"New 1920s-Style Cottage (and Barn) for Horse Ranch"

Traditional Building magazine
May/June 1999
excerpts from article by Leslie Jay:
"New Traditions: Building and Restoring the Period Home"
Photos by Phil Eschbach

The owners of a 20-acre horse ranch looked back to the 1920s to find a homestead model that would best suit their lifestyle. Latticework conceals a crawl space below the house, which is elevated on piers. The barn (behind the house) picks up some of the house's detailing and style.

How do you establish an unassuming horse ranch in an area that is losing its rural character? Tom Price's clients started with a 20-acre site. To preserve the pastoral feeling within the rapidly developing neighborhood, Price set the house toward the middle of the property and arranged sightlines so that the owners could see the barn from the kitchen windows. The plot also includes two dressage rings and a feed-storage shed. Suburbia is kept at bay by the unbuilt land.

The house itself is deceptively unassuming. "The primary goal," Price says, "was to create a vintage, 1920s-style raised cottage home." The owners opted to pay more for authenticity. Instead of mounting the building on cement slabs poured on grade, and saving about $6,000, Price was urged to use elevated-pier construction. This method lifts the house about 30 inches off the ground. (In keeping with period techniques, the crawl space was covered by lattice fretwork.) Allegiance to tradition has its own rewards: Breezes blowing beneath the house help keep it cooler. A wraparound porch, screened rear porches on both stories, and deep overhangs above most of the doors and windows promote cross-ventilation, an important consideration in Florida.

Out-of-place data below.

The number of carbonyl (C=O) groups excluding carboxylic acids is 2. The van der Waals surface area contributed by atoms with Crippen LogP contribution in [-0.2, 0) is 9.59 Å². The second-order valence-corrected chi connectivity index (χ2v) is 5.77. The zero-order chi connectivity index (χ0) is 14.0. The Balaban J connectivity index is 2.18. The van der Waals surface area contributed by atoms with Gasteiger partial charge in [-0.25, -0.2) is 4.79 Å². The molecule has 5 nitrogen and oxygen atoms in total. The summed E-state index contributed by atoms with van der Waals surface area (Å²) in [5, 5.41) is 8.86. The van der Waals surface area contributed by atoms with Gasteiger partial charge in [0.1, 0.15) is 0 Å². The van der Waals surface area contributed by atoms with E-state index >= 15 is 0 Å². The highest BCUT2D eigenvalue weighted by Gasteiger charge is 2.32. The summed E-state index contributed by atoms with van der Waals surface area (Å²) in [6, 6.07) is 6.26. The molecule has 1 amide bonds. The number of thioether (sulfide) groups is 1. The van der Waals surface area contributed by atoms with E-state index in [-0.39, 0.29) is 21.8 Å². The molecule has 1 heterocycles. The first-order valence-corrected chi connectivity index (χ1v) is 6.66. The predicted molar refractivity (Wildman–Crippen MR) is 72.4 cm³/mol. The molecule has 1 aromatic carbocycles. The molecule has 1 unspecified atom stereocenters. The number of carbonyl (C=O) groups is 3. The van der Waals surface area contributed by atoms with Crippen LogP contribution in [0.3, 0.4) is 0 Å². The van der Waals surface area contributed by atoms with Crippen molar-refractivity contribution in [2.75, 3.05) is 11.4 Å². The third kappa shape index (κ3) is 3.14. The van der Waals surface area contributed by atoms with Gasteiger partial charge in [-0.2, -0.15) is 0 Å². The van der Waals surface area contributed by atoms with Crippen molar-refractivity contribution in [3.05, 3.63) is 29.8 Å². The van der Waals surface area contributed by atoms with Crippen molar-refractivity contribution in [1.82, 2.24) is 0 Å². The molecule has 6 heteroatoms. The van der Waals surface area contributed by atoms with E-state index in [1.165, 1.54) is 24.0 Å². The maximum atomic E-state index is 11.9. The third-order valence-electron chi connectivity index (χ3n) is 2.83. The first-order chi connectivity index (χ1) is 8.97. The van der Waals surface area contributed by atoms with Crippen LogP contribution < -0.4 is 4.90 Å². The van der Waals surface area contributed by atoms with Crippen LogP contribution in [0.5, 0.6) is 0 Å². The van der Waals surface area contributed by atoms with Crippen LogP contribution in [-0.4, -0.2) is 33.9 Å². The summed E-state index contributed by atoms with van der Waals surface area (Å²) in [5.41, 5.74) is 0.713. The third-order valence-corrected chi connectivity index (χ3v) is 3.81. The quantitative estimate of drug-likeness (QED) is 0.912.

Another unusual feature of the house is the porte cochere, which fills two functions simultaneously. The first is aesthetic: It blocks the view of the three-car garage. "The owners wanted to keep the garage from dominating the house," Price explains. The second concern is practical: the porte cochere leads to a mud porch with an adjacent bathroom and laundry area, so resident equestrians can clean up before entering the house.

Wherever it was logical, Price opted for historically accurate materials. The front porch has wooden columns and railings, as well as a bead-board ceiling. Inside, oak floors rest on two-by-ten joists. "The floors give a little when you walk," the architect notes. "The house has resonance." The siding, however, is Hardieboard, a fibrous manufactured wood that is impervious to rot; the roof was shingled in Elk Prestique Plus fiberglass. Similar materials were used in the barn, which has columns, dormers, and a porte cochere of its own.

Take a tour of this home

Back to Publications main page